One dinner for two people is just scratching the surface, but this was the first time in years we found ourselves excited by the meal and stunned by the salad:
….and the pasta:
We opted for the dry-aged strip (with a little Kagoshima A-5 thrown in for good measure) and both cuts were the equal of anything in town. The basil ravioli with guanciale and chanterelles was no slouch either, and would’ve been right at home at B&B Ristorante. It, along with that superb spinach salad, had me and the Food Gal® fighting for the last bite.
But what really floated our boat (as it was clogging our arteries) was the duo of foie gras:
A dish that tasted as good as it looked and was au courant without being over-done. It reminded us of the food that made Charlie Palmer famous over 25 years ago: confident, precise and bold. French technique given American sass and style. “Very Charlie Palmer,” I thought to myself when it arrived. Very Charlie Palmer indeed.
Welcome back, Charlie.
ELV’s dinner for two (with one porterhouse and two glasses of wine) at Circus Circus came to $126 + a $30 tip. The meal at CP STEAK was comped and we left a $60 tip.)
THE STEAKHOUSE AT CIRCUS CIRCUS
In the Circus Circus Hotel and Casino
CHARLIE PALMER STEAK
In the Four Seasons Hotel
How you feel about Standard & Pour will pretty much depend upon your venison tartare temperament.
Does the above dish look lip-smackingly good to you? Or like something the cat left behind?
Do you want its moist, raw, fresh, well-seasoned deer flesh to envelop your tongue? Or will you not give it a chance to impress you, as bits of white chocolate intermingle with fallow freshness and the crunch of onions?
Do you even know what cherry mostarda is? Do you care?
In other words, are you an avid foodie who’s up for something adventurous and tasty….or do you live in Henderson, Nevada?
Because if you’re the former, you’ll love the place; and if you’re like most people who live within a ten mile radius of the south Eastern Avenue corridor, you’re more likely to sniff around here once or twice and then head to your comfort zone. (More on this in a minute.)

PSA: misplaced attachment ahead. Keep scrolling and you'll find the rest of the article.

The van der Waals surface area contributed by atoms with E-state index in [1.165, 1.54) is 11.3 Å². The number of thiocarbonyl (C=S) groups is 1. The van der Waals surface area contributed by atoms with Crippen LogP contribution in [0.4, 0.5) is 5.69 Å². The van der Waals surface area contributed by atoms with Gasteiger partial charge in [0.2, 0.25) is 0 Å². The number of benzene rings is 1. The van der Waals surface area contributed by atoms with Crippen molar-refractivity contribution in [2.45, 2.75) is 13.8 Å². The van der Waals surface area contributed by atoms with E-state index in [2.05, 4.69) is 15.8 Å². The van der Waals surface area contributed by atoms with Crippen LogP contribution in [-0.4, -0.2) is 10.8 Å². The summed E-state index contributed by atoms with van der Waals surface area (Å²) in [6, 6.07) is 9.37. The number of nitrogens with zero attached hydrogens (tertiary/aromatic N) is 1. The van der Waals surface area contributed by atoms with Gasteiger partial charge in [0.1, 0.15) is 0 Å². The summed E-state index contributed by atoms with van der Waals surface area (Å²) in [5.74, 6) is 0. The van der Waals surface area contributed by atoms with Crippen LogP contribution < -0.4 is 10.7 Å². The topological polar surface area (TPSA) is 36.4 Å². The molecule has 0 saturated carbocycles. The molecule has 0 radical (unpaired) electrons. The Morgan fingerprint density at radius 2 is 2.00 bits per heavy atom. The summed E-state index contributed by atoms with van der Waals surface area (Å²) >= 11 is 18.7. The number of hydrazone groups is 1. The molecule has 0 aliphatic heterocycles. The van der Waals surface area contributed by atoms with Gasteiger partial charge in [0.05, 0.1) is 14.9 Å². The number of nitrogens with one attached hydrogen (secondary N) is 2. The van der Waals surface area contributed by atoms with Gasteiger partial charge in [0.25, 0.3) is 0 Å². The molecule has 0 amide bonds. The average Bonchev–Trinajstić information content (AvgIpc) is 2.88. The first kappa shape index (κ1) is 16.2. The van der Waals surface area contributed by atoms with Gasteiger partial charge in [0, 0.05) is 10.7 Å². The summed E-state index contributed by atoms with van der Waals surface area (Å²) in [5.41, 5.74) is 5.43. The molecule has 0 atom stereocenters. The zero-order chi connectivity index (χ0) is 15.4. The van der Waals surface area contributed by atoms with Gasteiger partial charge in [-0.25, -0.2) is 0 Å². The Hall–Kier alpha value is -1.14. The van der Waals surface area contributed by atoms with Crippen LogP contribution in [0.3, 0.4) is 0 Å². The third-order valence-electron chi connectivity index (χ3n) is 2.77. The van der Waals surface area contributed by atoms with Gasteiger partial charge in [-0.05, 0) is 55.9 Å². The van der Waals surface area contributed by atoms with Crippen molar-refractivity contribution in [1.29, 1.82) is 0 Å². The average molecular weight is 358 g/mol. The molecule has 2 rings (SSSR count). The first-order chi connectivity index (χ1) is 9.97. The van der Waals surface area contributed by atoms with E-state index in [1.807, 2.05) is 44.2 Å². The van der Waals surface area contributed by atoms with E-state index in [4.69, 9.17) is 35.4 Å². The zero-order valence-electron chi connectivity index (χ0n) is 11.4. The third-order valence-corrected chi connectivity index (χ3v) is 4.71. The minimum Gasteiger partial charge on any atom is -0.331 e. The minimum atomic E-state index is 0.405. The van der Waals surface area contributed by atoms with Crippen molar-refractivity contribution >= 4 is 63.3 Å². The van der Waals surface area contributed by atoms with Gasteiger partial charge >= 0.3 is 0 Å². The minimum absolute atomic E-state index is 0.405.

Is the food good at Standard & Pour? Of course it is. It’s Kerry Simon food. Cory Harwell food. Comfort food, elevated. Well thought out, impeccably dressed and carefully executed.
But that’s beside the point.
The point is: This place has done everything right and still might be wrong for the neighborhood.
Is Henderson ready for a cool and cozy patio? A second floor walk-up restaurant that’s spent real money on a groovy bar, with-it decor, and foodie-friendly accoutrements: craft beers, bespoke cocktails, aged-this and smoked-that?
Do the people who keep Carraba’s and Panda Express and LYFE Kitchen humming really care that offal-ly good “tongue & cheek” agnolotti, snail Wellington, and house-cured gravlax:
….are within their grasp?
Put another way: Are there more than a hundred or so intrepid epicures in the entire southeastern quadrant of our humble burg?
The answer is, of course, no.
The whole point of Eastern Ave. is big box, developer-friendly, franchise-safe stores. Predictablility and profits are what this entire community was zoned for (thank you bought-and-paid-for politicians!), and anything unique or personal is frowned upon.
“But my kids really like Grimaldi’s,” you say, “and what’s so wrong with Twin Peaks?”
Of course you’re right. You moved to stucco city precisely because you loved the predictability and conformity. No outside the box eating for you. Applebee’s for everyone!